20. Krallinger M, Leitner F, Rodriguez-Penagos C, Valencia A: Overview of the protein-protein interaction annotation extraction task of BioCreative II. Genome Biol. 2008, 9 (Suppl 2): S4-10.1186/gb-2008-9-s2-s4.View ArticleGoogle Scholar
  21. Björne J, Heimonen J, Ginter F, Airola A, Pahikkala T, Salakoski T: Extracting complex biological events with rich graph-based feature sets. Workshop on BioNLP: Shared Task at the Human Language Technology Conference (HLT); Boulder, CO, USA. 2009, Association for Computational Linguistics, 10-18.View ArticleGoogle Scholar
  22. Hakenberg J: Mining Relations from the Biomedical Literature. PhD thesis. 2009, Humboldt-Universität zu BerlinGoogle Scholar
  23. Kabiljo R, Clegg A, Sheperd A: A realistic assessment of methods for extracting gene/protein interactions from free text. BMC Bioinformatics. 2009, 10: 233-10.1186/1471-2105-10-233.View ArticleGoogle Scholar
  24. Kim JD, Ohta T, Tsujii J: Corpus annotation for mining biomedical events from literature. BMC Bioinformatics. 2008, 9: 10-10.1186/1471-2105-9-10.View ArticleGoogle Scholar
  25. Hastie T, Tibshirani R, Friedman J: The elements of statistical learning. 2001, SpringerView ArticleGoogle Scholar
  26. Palaga P, Nguyen L, Leser U, Hakenberg J: High-performance information extraction with Ali Baba. Proceedings of the 12th International Conference on Extending Database Technology (EDBT); St. Petersburg, Russia. 2009, ACM, 1140-1143. full_text.View ArticleGoogle Scholar
  27. Buyko E, Faessler E, Wermter J, Hahn U: Syntactic simplification and semantic enrichment - trimming dependency graphs for event extraction. Computational Intelligence.Google Scholar
  28. Xu F, Uszkoreit H, Li H: A seed-driven bottom-up machine learning framework for extracting relations of various complexity. Proceedings of the 45th Annual Meeting of the Associacion for Computational Linguistics (ACL); Prague, Czech Republic. 2007, Association for Computational Linguistics, 584-591.Google Scholar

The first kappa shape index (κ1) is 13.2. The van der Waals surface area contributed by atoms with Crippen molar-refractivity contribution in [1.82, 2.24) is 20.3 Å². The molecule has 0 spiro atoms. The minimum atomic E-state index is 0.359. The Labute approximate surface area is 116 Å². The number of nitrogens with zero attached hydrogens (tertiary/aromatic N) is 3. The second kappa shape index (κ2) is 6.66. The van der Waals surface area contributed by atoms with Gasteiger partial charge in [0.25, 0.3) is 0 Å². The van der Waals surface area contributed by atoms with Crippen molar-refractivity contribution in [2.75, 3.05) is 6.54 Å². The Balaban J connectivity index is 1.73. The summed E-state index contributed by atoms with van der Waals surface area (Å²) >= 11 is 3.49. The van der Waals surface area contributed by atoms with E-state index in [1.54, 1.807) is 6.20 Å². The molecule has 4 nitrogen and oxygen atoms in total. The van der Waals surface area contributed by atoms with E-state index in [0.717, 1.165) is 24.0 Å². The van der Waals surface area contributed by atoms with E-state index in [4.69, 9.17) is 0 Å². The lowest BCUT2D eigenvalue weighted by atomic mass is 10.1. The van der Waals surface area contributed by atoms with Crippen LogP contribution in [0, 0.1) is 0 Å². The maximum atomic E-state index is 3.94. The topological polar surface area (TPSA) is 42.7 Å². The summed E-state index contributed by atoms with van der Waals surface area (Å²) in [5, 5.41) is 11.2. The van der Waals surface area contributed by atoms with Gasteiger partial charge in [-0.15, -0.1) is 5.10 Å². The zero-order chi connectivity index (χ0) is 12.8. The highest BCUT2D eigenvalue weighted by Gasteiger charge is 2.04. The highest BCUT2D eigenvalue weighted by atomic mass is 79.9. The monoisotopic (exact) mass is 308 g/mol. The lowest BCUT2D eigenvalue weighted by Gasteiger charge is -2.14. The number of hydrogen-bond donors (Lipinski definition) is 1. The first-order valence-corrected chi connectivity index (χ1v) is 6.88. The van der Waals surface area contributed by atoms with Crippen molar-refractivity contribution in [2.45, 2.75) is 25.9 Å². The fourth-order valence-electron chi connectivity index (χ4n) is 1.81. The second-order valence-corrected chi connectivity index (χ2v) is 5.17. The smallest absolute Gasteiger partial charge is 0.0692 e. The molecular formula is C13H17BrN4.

29. Hunter L, Lu Z, Firby J, AB W, Johnson HL: OpenDMAP: An open source, ontology-driven concept analysis engine, with applications to capturing knowledge regarding protein transport, protein interactions and cell-type-specific gene expression. BMC Bioinformatics. 2008, 9: 78-10.1186/1471-2105-9-78.View ArticleGoogle Scholar
  30. Björne J, Ginter F, Pyysalo S, Tsujii J, Salakoski T: Complex event extraction at PubMed scale. Bioinformatics. 2010, 26 (12): i382-390. 10.1093/bioinformatics/btq180.View ArticleGoogle Scholar
  31. Lease M, Charniak E: Parsing Biomedical Literature. Proceedings of the Second International Joint Conference on Natural Language Processing (IJCNLP'05); Jeju Island, Korea. Edited by: Dale R, Wong KF, Su J, Kwong OY. 2005, Berlin-Heidelberg; Springer, 58-69.Google Scholar
  32. Giuliano C, Lavelli A, Romano L: Exploiting shallow linguistic information for relation extraction from biomedical literature. Proceedings of the 11th Conference of the European Chapter of the Association for Computational Linguistics (EACL): Trento, Italy. 2006, Association for Computational Linguistics, 401-408.Google Scholar
  33. Schneider G, Kaljurand K, Rinaldi F: Detecting protein-protein interactions in biomedical texts using a parser and linguistic resources. Proceedings of the International Conference on Computational Linguistics and Intelligent Text Processing. 2009, Mexico City, Mexico, 406-417. full_text.View ArticleGoogle Scholar